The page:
Meg, an old friend back from the days when I was under 35 and heavily involved with Unitarian Universalist young adult programs, recently sent me an article about “the independent prayer groups, or minyanim, that Jews in their 20s and 30s have organized in the last five years in at least 27 cities around the country.” You can find the blog of one such independent prayer group here.
The article, written by Neela Banerjee, was titled “Challenging Tradition, Young Jews Worship on Their Terms,” and ran in the November 28 issue of the New York Times. Bannerjee claimed that these young Jews and their independent minayim “are challenging traditional Jewish notions of prayer, community and identity.” But Bannerjee also quotes a rabbi who sees these independent minayim as being a very positive force:
“If we were to say, ‘We are sticking to one institutional form or go away,’ then we would die as a people,” said Rabbi Feinstein, who is at Valley Beth Shalom in Encino, Calif., a Conservative synagogue. “Is it going to take young Jews that synagogues are counting on? Yes, unless you offer something better. Or better yet, invite the emergents in and make common cause.”
Indeed. Why not invite the emergents in and make common cause? That’s one of the reasons I fully supporty having CUUPS pagan groups affiliated with Unitarian Universalist congregations.
In any case, hearing from Meg reminded me about my days in Unitarian Universalist young adult groups. Lord knows those groups had their problems — chaos, disorganization, and conflict being chief among them — but when we managed to do worship, it was mostly very compelling. Indeed, the only time my partner Carol has regularly attended Unitarian Universalist worship was when we were going to young adult worship together.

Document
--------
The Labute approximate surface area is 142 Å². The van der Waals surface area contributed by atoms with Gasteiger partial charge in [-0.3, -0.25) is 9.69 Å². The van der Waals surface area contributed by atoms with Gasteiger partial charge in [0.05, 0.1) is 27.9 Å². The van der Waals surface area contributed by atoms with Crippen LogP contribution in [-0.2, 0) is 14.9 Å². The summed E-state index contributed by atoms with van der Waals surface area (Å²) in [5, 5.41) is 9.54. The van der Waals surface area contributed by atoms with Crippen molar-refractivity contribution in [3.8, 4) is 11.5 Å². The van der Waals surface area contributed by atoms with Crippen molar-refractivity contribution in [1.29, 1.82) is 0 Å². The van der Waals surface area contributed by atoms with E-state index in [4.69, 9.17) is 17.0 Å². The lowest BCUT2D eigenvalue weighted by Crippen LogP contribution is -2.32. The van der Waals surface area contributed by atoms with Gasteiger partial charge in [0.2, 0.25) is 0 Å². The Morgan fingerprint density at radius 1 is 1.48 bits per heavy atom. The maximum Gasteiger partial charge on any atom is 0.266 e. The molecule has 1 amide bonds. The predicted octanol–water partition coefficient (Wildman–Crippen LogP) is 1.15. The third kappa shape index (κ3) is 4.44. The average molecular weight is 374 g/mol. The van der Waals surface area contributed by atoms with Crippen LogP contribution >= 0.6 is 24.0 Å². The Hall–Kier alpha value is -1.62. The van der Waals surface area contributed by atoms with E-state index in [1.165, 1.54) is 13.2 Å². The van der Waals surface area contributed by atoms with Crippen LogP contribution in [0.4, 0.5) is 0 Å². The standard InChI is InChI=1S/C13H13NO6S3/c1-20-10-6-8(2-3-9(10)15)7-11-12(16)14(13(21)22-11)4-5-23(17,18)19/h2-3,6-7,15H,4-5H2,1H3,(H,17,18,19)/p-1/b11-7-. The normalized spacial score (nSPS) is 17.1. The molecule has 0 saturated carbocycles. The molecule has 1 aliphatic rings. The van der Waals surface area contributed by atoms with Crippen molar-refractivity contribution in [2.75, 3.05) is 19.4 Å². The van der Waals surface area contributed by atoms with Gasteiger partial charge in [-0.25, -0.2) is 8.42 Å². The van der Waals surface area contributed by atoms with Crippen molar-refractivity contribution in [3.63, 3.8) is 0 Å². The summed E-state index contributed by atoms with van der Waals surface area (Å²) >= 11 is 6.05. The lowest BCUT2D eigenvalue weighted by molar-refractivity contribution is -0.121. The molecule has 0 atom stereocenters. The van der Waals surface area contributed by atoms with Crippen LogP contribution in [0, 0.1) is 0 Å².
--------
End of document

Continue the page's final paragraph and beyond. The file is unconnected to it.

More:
I’ve said it before, and I’ll say it again: most Unitarian Universalist worship is pretty boring. Now that I’m middle-aged and no longer belong to young adult groups, where would I go to get a deeply spiritual experience? Personally, I would teach Sunday school rather than attend worship at almost any Unitarian Universalist church — not only do I find hanging out with Unitarian Universalist kids to be spiritually challenging and life-affirming — but most Unitarian Universalist worship doesn’t engage me, challenge me, help me to deal with my life or the wider world, feel like a celebration, or do any of the things that I want worship to do.
I can count the exceptions on my fingers: one worship service at All Souls Church in Washington, DC, where I felt truly uplifted in spite of a mediocre sermon; once at Church of the Open Door in Chicago’s South Side back when Karen Hutt and Alma Faith Crawford were ministers there; two or three worship services in the outdoor chapel at Ferry Beach, the Universalist conference center in Saco, Maine, led by Paul Boothby and one or two others. And I’ll add that I attended worship services regularly at First Parish in Concord, Mass., when I was in my early twenties and Dana Greeley was preaching there — his sermons managed to be spiritually fulfilling and outwardly directed at the same time.
Not that I know how to create truly dynamite Unitarian Universalist worship services that result in redemptive, transformative experiences — I’m all too well aware that the worship services I lead often leave a lot to be desired.
So, dear reader — even though there’s no such thing as a sure-fire recipe for truly good worship, tell me your ideas. What makes for truly kick-ass worship? How do you feel about independent UU prayer groups? Where do you go to find “redemptive, transformative experiences that give rhythm to [your] days and weeks and give meaning to [your] lives”? I’d especially like to hear from people in their 20s and 30s, and from middle-aged folks like Meg and me who are kinda bored by the usual Unitarian Universalist worship.